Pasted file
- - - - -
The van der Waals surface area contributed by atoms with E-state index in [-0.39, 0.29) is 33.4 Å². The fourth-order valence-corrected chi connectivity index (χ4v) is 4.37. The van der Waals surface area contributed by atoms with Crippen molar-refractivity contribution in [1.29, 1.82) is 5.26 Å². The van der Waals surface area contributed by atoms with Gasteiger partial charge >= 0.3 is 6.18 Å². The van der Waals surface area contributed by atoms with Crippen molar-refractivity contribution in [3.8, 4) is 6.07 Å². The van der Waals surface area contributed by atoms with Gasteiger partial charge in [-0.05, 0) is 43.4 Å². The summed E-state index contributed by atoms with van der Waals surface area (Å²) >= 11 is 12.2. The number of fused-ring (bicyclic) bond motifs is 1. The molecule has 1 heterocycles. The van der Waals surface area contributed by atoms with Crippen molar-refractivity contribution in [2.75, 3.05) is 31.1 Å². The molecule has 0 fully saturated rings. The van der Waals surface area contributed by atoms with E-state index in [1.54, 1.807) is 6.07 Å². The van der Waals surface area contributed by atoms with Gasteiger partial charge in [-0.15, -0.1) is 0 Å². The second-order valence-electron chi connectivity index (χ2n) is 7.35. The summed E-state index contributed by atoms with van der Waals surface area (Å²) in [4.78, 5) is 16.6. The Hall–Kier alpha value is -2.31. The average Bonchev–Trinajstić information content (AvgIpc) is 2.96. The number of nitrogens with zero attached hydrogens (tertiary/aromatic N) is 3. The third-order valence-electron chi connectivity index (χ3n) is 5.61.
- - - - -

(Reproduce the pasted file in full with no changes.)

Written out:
The van der Waals surface area contributed by atoms with E-state index in [-0.39, 0.29) is 33.4 Å². The fourth-order valence-corrected chi connectivity index (χ4v) is 4.37. The van der Waals surface area contributed by atoms with Crippen molar-refractivity contribution in [1.29, 1.82) is 5.26 Å². The van der Waals surface area contributed by atoms with Gasteiger partial charge >= 0.3 is 6.18 Å². The van der Waals surface area contributed by atoms with Crippen molar-refractivity contribution in [3.8, 4) is 6.07 Å². The van der Waals surface area contributed by atoms with Gasteiger partial charge in [-0.05, 0) is 43.4 Å². The summed E-state index contributed by atoms with van der Waals surface area (Å²) >= 11 is 12.2. The number of fused-ring (bicyclic) bond motifs is 1. The molecule has 1 heterocycles. The van der Waals surface area contributed by atoms with Crippen molar-refractivity contribution in [2.75, 3.05) is 31.1 Å². The molecule has 0 fully saturated rings. The van der Waals surface area contributed by atoms with E-state index in [1.54, 1.807) is 6.07 Å². The van der Waals surface area contributed by atoms with Gasteiger partial charge in [-0.15, -0.1) is 0 Å². The second-order valence-electron chi connectivity index (χ2n) is 7.35. The summed E-state index contributed by atoms with van der Waals surface area (Å²) in [4.78, 5) is 16.6. The Hall–Kier alpha value is -2.31. The average Bonchev–Trinajstić information content (AvgIpc) is 2.96. The number of nitrogens with zero attached hydrogens (tertiary/aromatic N) is 3. The third-order valence-electron chi connectivity index (χ3n) is 5.61.